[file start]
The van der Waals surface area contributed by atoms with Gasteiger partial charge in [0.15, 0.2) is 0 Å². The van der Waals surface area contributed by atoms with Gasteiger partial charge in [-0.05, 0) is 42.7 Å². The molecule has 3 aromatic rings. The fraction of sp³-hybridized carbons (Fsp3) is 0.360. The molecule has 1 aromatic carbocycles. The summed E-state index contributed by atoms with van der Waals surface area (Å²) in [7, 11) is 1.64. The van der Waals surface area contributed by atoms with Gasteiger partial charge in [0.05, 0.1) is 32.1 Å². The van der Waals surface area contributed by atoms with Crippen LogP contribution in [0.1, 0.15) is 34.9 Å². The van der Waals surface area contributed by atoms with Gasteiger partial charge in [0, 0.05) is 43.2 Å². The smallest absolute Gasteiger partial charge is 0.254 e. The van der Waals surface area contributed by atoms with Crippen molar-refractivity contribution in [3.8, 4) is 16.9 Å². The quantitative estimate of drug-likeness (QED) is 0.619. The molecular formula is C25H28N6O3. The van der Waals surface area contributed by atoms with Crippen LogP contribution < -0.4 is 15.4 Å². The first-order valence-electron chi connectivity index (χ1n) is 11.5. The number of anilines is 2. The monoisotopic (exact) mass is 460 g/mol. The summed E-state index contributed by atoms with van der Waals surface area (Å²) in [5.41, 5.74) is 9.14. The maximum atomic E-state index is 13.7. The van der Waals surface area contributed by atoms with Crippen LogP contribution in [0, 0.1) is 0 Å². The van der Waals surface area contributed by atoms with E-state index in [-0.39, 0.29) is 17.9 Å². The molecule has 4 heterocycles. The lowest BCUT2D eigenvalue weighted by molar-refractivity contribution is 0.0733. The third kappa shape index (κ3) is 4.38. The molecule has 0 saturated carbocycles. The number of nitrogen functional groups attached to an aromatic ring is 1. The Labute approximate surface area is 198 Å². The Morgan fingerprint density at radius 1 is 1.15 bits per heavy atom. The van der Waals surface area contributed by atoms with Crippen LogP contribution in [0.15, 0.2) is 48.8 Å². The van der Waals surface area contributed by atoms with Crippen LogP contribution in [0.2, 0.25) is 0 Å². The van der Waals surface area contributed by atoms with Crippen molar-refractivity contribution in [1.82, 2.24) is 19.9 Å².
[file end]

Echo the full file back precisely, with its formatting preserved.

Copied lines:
The van der Waals surface area contributed by atoms with Gasteiger partial charge in [0.15, 0.2) is 0 Å². The van der Waals surface area contributed by atoms with Gasteiger partial charge in [-0.05, 0) is 42.7 Å². The molecule has 3 aromatic rings. The fraction of sp³-hybridized carbons (Fsp3) is 0.360. The molecule has 1 aromatic carbocycles. The summed E-state index contributed by atoms with van der Waals surface area (Å²) in [7, 11) is 1.64. The van der Waals surface area contributed by atoms with Gasteiger partial charge in [0.05, 0.1) is 32.1 Å². The van der Waals surface area contributed by atoms with Crippen LogP contribution in [0.1, 0.15) is 34.9 Å². The van der Waals surface area contributed by atoms with Gasteiger partial charge in [0, 0.05) is 43.2 Å². The smallest absolute Gasteiger partial charge is 0.254 e. The van der Waals surface area contributed by atoms with Crippen molar-refractivity contribution in [3.8, 4) is 16.9 Å². The quantitative estimate of drug-likeness (QED) is 0.619. The molecular formula is C25H28N6O3. The van der Waals surface area contributed by atoms with Crippen LogP contribution < -0.4 is 15.4 Å². The first-order valence-electron chi connectivity index (χ1n) is 11.5. The number of anilines is 2. The monoisotopic (exact) mass is 460 g/mol. The summed E-state index contributed by atoms with van der Waals surface area (Å²) in [5.41, 5.74) is 9.14. The maximum atomic E-state index is 13.7. The van der Waals surface area contributed by atoms with Crippen LogP contribution in [0, 0.1) is 0 Å². The van der Waals surface area contributed by atoms with E-state index in [-0.39, 0.29) is 17.9 Å². The molecule has 4 heterocycles. The lowest BCUT2D eigenvalue weighted by molar-refractivity contribution is 0.0733. The third kappa shape index (κ3) is 4.38. The molecule has 0 saturated carbocycles. The number of nitrogen functional groups attached to an aromatic ring is 1. The Labute approximate surface area is 198 Å². The Morgan fingerprint density at radius 1 is 1.15 bits per heavy atom. The van der Waals surface area contributed by atoms with Crippen LogP contribution in [0.15, 0.2) is 48.8 Å². The van der Waals surface area contributed by atoms with Crippen LogP contribution in [0.2, 0.25) is 0 Å². The van der Waals surface area contributed by atoms with Crippen molar-refractivity contribution in [1.82, 2.24) is 19.9 Å².